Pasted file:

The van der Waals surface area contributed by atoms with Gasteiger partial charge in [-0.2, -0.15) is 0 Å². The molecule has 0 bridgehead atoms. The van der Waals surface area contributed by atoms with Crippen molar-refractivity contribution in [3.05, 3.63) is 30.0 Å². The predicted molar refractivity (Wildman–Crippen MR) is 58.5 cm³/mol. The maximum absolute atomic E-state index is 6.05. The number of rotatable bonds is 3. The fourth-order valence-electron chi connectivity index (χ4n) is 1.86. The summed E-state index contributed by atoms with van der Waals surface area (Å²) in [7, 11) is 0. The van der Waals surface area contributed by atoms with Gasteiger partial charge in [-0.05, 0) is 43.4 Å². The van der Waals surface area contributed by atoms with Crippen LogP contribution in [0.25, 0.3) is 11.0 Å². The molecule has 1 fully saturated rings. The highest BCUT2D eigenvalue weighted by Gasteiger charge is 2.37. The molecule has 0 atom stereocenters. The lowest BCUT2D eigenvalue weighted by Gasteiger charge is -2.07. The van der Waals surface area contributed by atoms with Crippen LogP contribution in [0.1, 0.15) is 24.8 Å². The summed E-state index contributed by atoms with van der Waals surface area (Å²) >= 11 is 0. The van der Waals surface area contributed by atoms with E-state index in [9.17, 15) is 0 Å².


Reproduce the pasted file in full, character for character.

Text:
The van der Waals surface area contributed by atoms with Gasteiger partial charge in [-0.2, -0.15) is 0 Å². The molecule has 0 bridgehead atoms. The van der Waals surface area contributed by atoms with Crippen molar-refractivity contribution in [3.05, 3.63) is 30.0 Å². The predicted molar refractivity (Wildman–Crippen MR) is 58.5 cm³/mol. The maximum absolute atomic E-state index is 6.05. The number of rotatable bonds is 3. The fourth-order valence-electron chi connectivity index (χ4n) is 1.86. The summed E-state index contributed by atoms with van der Waals surface area (Å²) in [7, 11) is 0. The van der Waals surface area contributed by atoms with Gasteiger partial charge in [-0.05, 0) is 43.4 Å². The van der Waals surface area contributed by atoms with Crippen LogP contribution in [0.25, 0.3) is 11.0 Å². The molecule has 1 fully saturated rings. The highest BCUT2D eigenvalue weighted by Gasteiger charge is 2.37. The molecule has 0 atom stereocenters. The lowest BCUT2D eigenvalue weighted by Gasteiger charge is -2.07. The van der Waals surface area contributed by atoms with Crippen LogP contribution in [0.1, 0.15) is 24.8 Å². The summed E-state index contributed by atoms with van der Waals surface area (Å²) >= 11 is 0. The van der Waals surface area contributed by atoms with E-state index in [9.17, 15) is 0 Å².